Journal of Ibero-Romance Creoles

Volume 11 (2021)

Substrate influences in highland Spanish varieties of South America: Afro-Yungueño and Antioqueño from a comparative perspective

Luana Lamberti (Florida International University) & Eliot Raynor (Princeton University, Indiana University)

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The absence of research into the influence of West African and lesser-studied Amerindian languages on contemporary Spanish varieties in highland regions of South America is a significant yet unexpected gap in knowledge, given the well-developed fields of dialectology, sociolinguistics, and language contact in Latin America as a whole. In this paper, we focus on contact features from Afro-Yungueño Spanish, spoken in the highlands of Bolivia, and Antioqueño Spanish, spoken across a vast region in the northwestern highlands of Colombia. The former language variety combines different semantic encodings in the multifunctional locative markers, en, a, and zero marking (examples 1-3 from Sessarego 2010 and Perez 2015). By adopting an integrated approach in which we analyze the contact situation through the lens of sociohistorically-motivated second language acquistion, we argue that speakers used the locative marking structural patterns from their L1s (Bantu languages) and imposed them on the newly created Spanish that emerged from contact.

(1)         Por lo meno   en       Cochabamba   yo    he     analizado  que    muy   caro               

   at        least      LOC  Cochabamba   I      had   analyzed   that    very  expensive

           todo             yo   extrañaba mucho.

           everything I      missed       a-lot.

   'At least in Cochabamba I had analyzed that everything is very expensive, I miss it a lot.'

(2)         Mi   hijo     vive   a            Mururata.

        my   son     lives   LOC  Mururata

      ‘My son lives in Mururata.'  

(3)         Mi   tata   cun   mi   mama   nació   Ø          Mururata.

           my   dad  and   my   mom    born    LOC   Mururata

   ‘My dad and my mom were born in Murarata.'

In the case of Antioqueño Spanish, spoken across a vast region in the northwestern highlands of Colombia, we provide a sociohistorical sketch that supports the hypothesis that speakers of Amerindian (Embera) and West African (Kikongo, Caboverdianu, Kiriol) languages, each with congruous patterns of ‘hand + arm’ and ‘foot + leg’ reference, contributed to the innovative semantics in (4)-(5), below, demonstrating the ambiguous use of mano ‘hand’ to refer to any part of the upper limbs and the same for pie ‘foot’ in reference to the lower limbs. This phenomenon is typical in casual speech throughout Antioquia, including Medellín, from which the below examples were extracted (PRESEEA 2014).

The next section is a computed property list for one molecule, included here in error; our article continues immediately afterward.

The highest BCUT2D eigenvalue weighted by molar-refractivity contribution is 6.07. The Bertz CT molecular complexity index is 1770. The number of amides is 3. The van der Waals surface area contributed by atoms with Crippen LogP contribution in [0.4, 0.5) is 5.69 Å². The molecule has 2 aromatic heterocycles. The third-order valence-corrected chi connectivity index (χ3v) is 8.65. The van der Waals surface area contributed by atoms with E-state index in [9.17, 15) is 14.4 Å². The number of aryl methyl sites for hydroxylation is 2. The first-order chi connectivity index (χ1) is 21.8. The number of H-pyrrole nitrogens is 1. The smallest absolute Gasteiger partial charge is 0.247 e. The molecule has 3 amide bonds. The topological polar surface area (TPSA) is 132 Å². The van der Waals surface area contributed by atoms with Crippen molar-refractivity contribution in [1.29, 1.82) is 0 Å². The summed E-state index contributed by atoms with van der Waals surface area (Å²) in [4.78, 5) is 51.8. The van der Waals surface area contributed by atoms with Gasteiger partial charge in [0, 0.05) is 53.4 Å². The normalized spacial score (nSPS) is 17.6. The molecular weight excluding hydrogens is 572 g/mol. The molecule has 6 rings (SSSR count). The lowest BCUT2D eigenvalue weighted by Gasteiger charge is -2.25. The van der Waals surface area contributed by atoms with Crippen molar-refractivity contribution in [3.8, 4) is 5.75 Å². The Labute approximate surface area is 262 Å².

(4)         No       podía  mover la-s     manos   porque    me                quebré    por acá.

                NEG  could   move the      hands    because   REFL.1SG  broke      around here

           ‘I couldn’t move my hands/arms because I broke (something) around here.’

(5)         Se          me                 partió    la   carne  de-l        pie   izquierdo   a-l       lado  de

   REFL  DAT.1SG  opened the flesh   of-the  foot  left                to-the  side   of

   la       rodilla.

   the       knee

               ‘The skin of my left foot/leg was cut open on the side of my knee.’

We adopt an integrated approach, in which we consider micro-linguistic (Odlin 1989; Winford 2003; Matras & Sakel 2007; Baptista 2020) and macro-social (Mintz 1971; Winford 2020) factors to analyze the contact situations that shaped these language varieties. Our findings suggest remarkable structural and typological parallels between Afro-Yungueño and Antioqueño and their respective substrate languages with regard to the linguistic phenomena studied here. Our main contribution lies in our claim that Niger-Congo and Ameridian speakers were positioned subjects whose actions were sociohistorically constrained (Sicoli 2011). They most likely did not instantly shift to Spanish once they were trafficked, enslaved, and/or forced into labor in Bolivia and Colombia. We argue that this was likely a gradual process that ultimately led these speakers and their descendants to shift to a new Spanish variety that was highly impacted by contact.

Keywords: Language contact, sociohistorically-motivated SLA, Afrodescendent communities